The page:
* Cocoa market seen as too small for 3 contracts
* Monopoly concerns help drive support for new contract
By Sarah McFarlane
LONDON, June 19 (Reuters) - The world’s two major agricultural commodity exchanges will soon go head-to-head in cocoa, but insiders are sceptical that the small market can support the addition of a third futures contract.
Last week the world’s largest futures exchange operator CME confirmed it would launch a London-based cocoa contract in coming months.
That is a direct challenge to IntercontinentalExchange Group Inc, which runs the existing two major cocoa contracts in London and New York.
“I don’t think the liquidity is there to support three contracts,” said Jonathan Parkman, joint head of agriculture at broker Marex Spectron.
“It suggests that one of the contracts would not survive into the future.”
The CME is yet to publish the specifications for its planned contract, but industry sources say it will be in most direct competition with ICE’s Liffe London-based contract, both are sterling denominated and focused on the physical cocoa trade in Europe.
“I think the battleground will be between the Liffe contract and CME contract,” Parkman said.
ICE’s New York-based contract is dollar-denominated and attracts more speculative or non-commercial trading.
ICE added the Liffe cocoa market to its New York derivatives following its takeover of Liffe in November last year, making it the operator of the two major cocoa markets.
At the time, some traders expressed concern that the exchange would have a near monopoly over softs markets including cocoa, lamenting the loss of competition.
“It’s always good to have an alternative,” a European trader said.
Last week at the World Cocoa Conference in Amsterdam, when asked whether the cocoa market was large enough to support three futures contracts, Tim Andriesen, CME’s head of agricultural products, said: ”The feedback we are getting is that the contract that we’re going to launch is one that the market will support.
“We as an organization try not to chase opportunities that don’t exist, so for us to get to the point that we are ready to launch a contract we’ve gotten there with a lot of conversations with customers who have said ‘if you do this we will support it’.”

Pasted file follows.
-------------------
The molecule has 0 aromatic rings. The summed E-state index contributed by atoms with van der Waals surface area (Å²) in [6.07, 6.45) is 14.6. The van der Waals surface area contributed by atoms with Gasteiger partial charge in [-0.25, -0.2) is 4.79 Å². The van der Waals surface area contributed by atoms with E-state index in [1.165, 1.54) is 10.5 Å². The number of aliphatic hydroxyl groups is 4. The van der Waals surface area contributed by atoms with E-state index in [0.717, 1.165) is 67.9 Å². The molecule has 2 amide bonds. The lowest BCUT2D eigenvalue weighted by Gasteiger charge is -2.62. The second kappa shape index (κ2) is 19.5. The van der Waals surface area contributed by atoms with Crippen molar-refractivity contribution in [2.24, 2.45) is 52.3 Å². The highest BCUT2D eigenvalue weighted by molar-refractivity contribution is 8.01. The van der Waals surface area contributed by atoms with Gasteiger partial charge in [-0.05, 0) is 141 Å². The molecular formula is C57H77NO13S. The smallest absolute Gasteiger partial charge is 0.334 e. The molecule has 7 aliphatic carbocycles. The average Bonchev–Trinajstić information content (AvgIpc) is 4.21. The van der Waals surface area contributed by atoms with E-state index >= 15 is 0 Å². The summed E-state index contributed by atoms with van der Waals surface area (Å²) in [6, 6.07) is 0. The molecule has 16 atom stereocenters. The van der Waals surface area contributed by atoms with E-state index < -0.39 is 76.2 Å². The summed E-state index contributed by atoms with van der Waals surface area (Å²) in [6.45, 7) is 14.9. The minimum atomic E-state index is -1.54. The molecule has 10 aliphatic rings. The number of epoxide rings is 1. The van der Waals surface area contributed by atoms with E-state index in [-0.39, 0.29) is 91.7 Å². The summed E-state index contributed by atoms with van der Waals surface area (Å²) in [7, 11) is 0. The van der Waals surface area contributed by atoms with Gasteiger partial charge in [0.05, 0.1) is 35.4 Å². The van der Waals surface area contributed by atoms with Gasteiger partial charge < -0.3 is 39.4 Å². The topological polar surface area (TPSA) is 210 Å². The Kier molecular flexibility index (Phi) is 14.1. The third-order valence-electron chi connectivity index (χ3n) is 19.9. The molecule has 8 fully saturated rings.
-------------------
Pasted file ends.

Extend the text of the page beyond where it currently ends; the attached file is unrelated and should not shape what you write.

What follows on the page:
ICE declined to comment on whether the cocoa market was large enough to support an additional contract.
It can be difficult for new futures contracts to gain traction, a recent example being the CME’s Black Sea wheat contract, which has been virtually illiquid since its launch in 2012.
The ASEAN cocoa club spent years working on an Asia-based cocoa contract as an alternative to the existing international cocoa contracts -- to no avail.
“The jury is out as to whether they (CME) can convince people but what they need to do is convince two or three big players, or four or five, and once they go, that will be it,” a second European trader said, adding there was not room for all three contracts.
Speaking on the sidelines of the conference in Amsterdam last week, an executive from Cargill, one of the world’s top three processors of cocoa beans, said liquidity was crucial to the success of a new contract.
“It’s a relatively small market with a relatively low liquidity and by adding another exchange I don’t think that will help to increase liquidity. For all the players in the market liquidity is absolutely key,” Jos de Loor, Cargill’s president of cocoa and chocolate, said.
At the same conference, major bean trader Olam International said it was following the developments with interest. (Reporting by Sarah McFarlane; Editing by Veronica Brown and Keiron Henderson)